• Leading into my final lesson from Kate – I realised where I was with my own understanding and education. I listened as it was flagged that Eddie Redmayne cast as a transgender character is still inherently wrong. But aren’t we achieving something that this film is even being made, I wondered. And how wide is the pool of transgender actors anyway, from which this role could be filled? And then the penny dropped that the very fact that I was wondering this, highlighted just how far we’ve got to go. Thank you Kate.

And finally, I return to our very wonderful host for the evening and act in his own right.

Toby Campion – the award-winning poet, performer, playwright and bringer togetherer of the audience.

His togethering included urging us all to spend 35 seconds getting to know one person sat near us. My predictable social-anxiety induced horror at this prospect was soon replaced by the horror of rejection when I realised that those to the front side and back of me had already coupled up and were in mid-convo. Christ I was like someone on Love Island, if I watched that and knew what it was (of course I did/I do).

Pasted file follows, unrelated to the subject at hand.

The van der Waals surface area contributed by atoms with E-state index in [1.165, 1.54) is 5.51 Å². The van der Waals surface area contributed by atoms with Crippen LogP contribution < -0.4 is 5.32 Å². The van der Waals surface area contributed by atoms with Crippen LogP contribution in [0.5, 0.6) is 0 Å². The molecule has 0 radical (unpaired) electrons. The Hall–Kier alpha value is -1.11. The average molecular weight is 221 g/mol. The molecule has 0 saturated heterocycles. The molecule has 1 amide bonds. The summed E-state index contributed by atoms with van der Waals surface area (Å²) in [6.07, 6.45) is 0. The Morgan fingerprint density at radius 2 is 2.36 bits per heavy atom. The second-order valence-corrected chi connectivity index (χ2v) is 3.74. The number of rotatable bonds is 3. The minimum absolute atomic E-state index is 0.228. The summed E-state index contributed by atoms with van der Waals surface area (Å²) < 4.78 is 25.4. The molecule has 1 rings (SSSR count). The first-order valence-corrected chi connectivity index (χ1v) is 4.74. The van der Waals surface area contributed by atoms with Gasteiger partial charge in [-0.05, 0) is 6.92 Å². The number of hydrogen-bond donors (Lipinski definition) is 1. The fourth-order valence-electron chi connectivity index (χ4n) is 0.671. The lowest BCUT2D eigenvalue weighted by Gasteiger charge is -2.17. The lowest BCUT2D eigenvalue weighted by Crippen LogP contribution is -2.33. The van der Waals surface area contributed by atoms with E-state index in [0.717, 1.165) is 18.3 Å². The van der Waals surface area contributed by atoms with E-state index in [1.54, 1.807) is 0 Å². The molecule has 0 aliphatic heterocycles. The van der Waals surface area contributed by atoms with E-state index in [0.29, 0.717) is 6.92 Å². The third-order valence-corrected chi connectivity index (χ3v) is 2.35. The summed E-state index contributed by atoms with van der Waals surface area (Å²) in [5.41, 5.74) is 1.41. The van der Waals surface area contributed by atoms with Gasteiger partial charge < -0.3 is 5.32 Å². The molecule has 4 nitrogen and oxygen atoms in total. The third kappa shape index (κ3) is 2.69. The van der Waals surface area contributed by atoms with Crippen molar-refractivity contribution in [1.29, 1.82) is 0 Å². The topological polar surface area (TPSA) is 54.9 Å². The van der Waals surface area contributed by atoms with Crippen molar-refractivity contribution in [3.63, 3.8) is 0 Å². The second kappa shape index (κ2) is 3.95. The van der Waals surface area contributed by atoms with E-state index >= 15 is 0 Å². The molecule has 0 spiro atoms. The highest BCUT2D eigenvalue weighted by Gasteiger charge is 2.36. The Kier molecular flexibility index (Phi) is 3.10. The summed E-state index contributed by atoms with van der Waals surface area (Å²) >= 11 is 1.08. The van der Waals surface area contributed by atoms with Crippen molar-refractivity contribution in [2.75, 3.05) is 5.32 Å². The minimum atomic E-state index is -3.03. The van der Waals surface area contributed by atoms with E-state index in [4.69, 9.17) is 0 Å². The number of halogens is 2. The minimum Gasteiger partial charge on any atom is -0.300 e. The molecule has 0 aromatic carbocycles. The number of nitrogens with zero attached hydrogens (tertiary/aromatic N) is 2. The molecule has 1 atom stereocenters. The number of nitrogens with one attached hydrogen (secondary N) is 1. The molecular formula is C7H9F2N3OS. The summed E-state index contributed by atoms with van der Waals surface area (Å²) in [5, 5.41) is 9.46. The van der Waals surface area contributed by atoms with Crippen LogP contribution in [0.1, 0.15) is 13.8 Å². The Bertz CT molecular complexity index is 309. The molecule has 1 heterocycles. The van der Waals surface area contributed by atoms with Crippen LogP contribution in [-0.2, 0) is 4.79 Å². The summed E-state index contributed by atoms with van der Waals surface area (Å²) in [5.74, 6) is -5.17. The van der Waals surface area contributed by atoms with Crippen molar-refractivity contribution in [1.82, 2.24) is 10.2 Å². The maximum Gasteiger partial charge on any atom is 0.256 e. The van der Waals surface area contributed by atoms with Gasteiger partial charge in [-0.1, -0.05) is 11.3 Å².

Toby also made the event a safe-space, urging us to recognise any feelings of discomfort induced by ‘triggers’ which may lie in the subject matter.

  • He made me laugh ‘out loud’ whilst reading aloud words scribbled down in a drunken haze, with the intention that they would later serve to assist with the writing of a piece of prose, describing a significant meeting in McDonalds with ‘Marcus’, a brief object of  lust and fixation.
  • He made me cry with his words in a piece called Haircut. His parents; his Dad’s hair, his mother’s act, an incredibly moving and real reading of an act and indeed a meaning of what love is and can be.
  • He also brought us back to a state of calm and still, together as an audience, encouraging us to take in a quick in and out deep breath, to centre us back to a state of relaxation when having been taken to a place of heightened emotion by a passage of writing or prose.

And it is testament to all on stage last night that this brief exercise in calm was a very required and welcome addition to the show.

With apologies for the lengthy erm length of this post (again testament to the experience), and in the words of Paul Flynn,

Happy Pride!

Read more about the Albert Kennedy Trust